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Formerly Fundie Is At it Again

16 Sep

The owner and author of that website has several posts that are in desperate need of addressing. While we should use a separate post for each, we will lump them all together here and hit the highlights.

#1. http://www.patheos.com/blogs/formerlyfundie/jesus-created-marijuana-and-it-should-be-legal/

I think it’s time that Christians in America had a refresher course on a few things instead of just blindly swallowing the same old narrative they’ve been trying to scare us with. Unlike what Franklin Graham is urging Christians to do, I am urging Christians to adopt a biblical worldview when it comes to marijuana.

Marijuana is not some strange, synthetic compound cooked up in you neighbor’s basement. It’s not some new thing they invented in the 80’s that sounds good at first, but then destroys all the lives it touches. Marijuana is not something God sits on the throne grieving over.

Instead, marijuana is something that was created by Jesus himself, that God declared to be good, and that God granted us permission to consume

First everyone knows that marijuana is a mind altering drug no matter if it is harmless or not so a biblical world view should not be one of acceptance and tolerance. Plus why should Christians oppose their nations’ laws which make marijuana illegal? That author presents no real reason for them to protest against their governments’ restrictions.

To say that Jesus created it so we must be in favor of it is absolutely absurd. Jesus created the ingredients to make bombs, poisons and mustard gas, etc. Should we take a ‘biblical’ world view and declare those items are okay as well? Then that author must have missed the verse ‘gird up the loins of your mind’ (done from memory) so since God wants us to have clear minds that do not let evil in, he must grieve about those who alter their thinking abilities with drugs.

God may have created poisons, we cannot be sure if he created them or if they and drugs were a result of the sin and corruption that entered the world at Adam’s sin.He doesn’t want us taking poison so we can rest assured that he does not want us taking illegal drugs no matter how popular they become.

So, here’s where accepting the inspiration and authority of Scripture lands us: Jesus created marijuana, it was created with a good purpose in mind, God declared it to be good, and God gave us permission to consume it.

In which world does calling something good equals granting permission? God called sea water good yet we cannot drink it, so the quoted logic is just ridiculous.  That author has lost all sense of biblical reality once he left the faith and joined progressive Christianity.

#2. http://www.patheos.com/blogs/formerlyfundie/keeping-drugs-illegal-just-makes-it-all-worse-its-time-to-think-differently/

The war on drugs is a failure– because as with most things, making something illegal doesn’t make something go away. (To test this theory, just tell a 2nd Amendment supporter that you want to ban guns, and they will explain it to you.)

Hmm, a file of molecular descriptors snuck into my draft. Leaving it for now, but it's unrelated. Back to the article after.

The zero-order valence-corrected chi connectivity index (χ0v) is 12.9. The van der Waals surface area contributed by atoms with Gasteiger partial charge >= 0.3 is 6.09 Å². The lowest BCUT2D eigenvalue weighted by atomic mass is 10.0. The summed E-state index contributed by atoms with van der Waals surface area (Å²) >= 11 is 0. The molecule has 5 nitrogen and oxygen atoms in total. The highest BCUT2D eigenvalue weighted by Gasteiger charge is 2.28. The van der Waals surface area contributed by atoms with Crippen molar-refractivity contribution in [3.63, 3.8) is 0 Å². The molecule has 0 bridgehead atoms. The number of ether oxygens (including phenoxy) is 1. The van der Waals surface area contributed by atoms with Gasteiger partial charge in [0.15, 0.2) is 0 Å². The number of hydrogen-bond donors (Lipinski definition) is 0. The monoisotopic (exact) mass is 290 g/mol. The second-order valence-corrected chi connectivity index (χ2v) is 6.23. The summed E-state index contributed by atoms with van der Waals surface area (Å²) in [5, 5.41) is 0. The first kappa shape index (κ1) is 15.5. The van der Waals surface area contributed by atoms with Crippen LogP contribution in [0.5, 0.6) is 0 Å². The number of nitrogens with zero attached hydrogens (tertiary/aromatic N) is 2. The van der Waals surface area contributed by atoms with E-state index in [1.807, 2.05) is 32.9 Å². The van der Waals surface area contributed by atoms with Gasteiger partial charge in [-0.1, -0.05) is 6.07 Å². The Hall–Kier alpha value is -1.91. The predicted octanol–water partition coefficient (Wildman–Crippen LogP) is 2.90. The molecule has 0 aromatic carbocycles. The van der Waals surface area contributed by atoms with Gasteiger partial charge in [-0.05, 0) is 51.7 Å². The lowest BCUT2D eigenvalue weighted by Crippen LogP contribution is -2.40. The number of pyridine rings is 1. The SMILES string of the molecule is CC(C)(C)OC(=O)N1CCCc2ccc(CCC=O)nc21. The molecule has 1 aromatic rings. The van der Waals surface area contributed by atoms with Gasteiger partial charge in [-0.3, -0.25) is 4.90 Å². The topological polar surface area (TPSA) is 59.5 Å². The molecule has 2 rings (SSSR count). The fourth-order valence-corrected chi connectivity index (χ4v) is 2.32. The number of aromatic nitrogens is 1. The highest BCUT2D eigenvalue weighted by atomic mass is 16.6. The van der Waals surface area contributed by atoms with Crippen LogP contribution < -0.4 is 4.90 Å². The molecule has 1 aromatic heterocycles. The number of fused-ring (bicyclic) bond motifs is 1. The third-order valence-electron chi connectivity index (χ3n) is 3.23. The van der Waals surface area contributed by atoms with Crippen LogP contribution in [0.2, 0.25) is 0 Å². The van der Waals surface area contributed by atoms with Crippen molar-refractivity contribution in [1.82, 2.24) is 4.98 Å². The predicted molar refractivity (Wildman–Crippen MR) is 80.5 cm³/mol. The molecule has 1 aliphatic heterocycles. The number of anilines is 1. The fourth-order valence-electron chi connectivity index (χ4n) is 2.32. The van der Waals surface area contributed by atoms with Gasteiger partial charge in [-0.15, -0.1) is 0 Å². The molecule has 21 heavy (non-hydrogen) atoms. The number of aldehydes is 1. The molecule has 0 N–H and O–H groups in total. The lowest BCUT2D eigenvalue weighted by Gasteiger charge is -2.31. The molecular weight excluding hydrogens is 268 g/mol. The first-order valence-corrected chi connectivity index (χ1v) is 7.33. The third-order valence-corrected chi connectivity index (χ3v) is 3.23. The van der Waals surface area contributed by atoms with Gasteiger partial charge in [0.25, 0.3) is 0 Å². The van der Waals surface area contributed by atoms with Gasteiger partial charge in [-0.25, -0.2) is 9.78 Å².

The ‘war’ on crime is also a failure should we make rape, murder, pedophilia and other crimes legal? Again the logic is not supporting the statement. What that author forgets is that God gave people the right of free choice and given that the Bible teaches that ‘man loves darkness rather than light’ it is no wonder that the war on drugs is not stopping illegal drug use.

When we deal with spiritual reality we see the truth of the issue and stop blaming the laws and see that evil comes from people choosing to do sin or break the law. Laws do not over-rule free choice but provide guidelines on what is acceptable or not in society and each society is free to change those laws if they so choose. The real reason why illegal drug use has not gone away since the war began is because of the sin nature in people and how easy it is to manipulate and influence people to do sin over good.

Then just because people do not stop breaking the law it does not mean that we stop fighting crime or illegal drug use. Some people think that laws are supposed to have a perfect record before they can be determined successful. All that thinking does is show how naive people are and how misplaced their faith is. Laws are not going to be the force that stops illegal drug use or criminal behavior only Jesus can do that when he redeems people.

This is a fact that the author of that website misses

I don’t know how else to spell it out for you, so let me be as direct as possible: What we are doing isn’t working.

Sure it is working because mot people are not participating in illegal drug use or criminal behavior. That author is looking at the wrong statistics to draw his conclusions.

#3. http://www.patheos.com/blogs/formerlyfundie/would-a-righteous-god-torment-people-in-hell-for-eternity/

After leaving Christian fundamentalism, I shed off a lot of previously held beliefs– some of them were beliefs quite central to my faith. One of those core beliefs I ended up letting go of was a belief in the traditional version of hell that exists in much of modern Christianity.

Why? Jesus believed that hell exists he spoke about it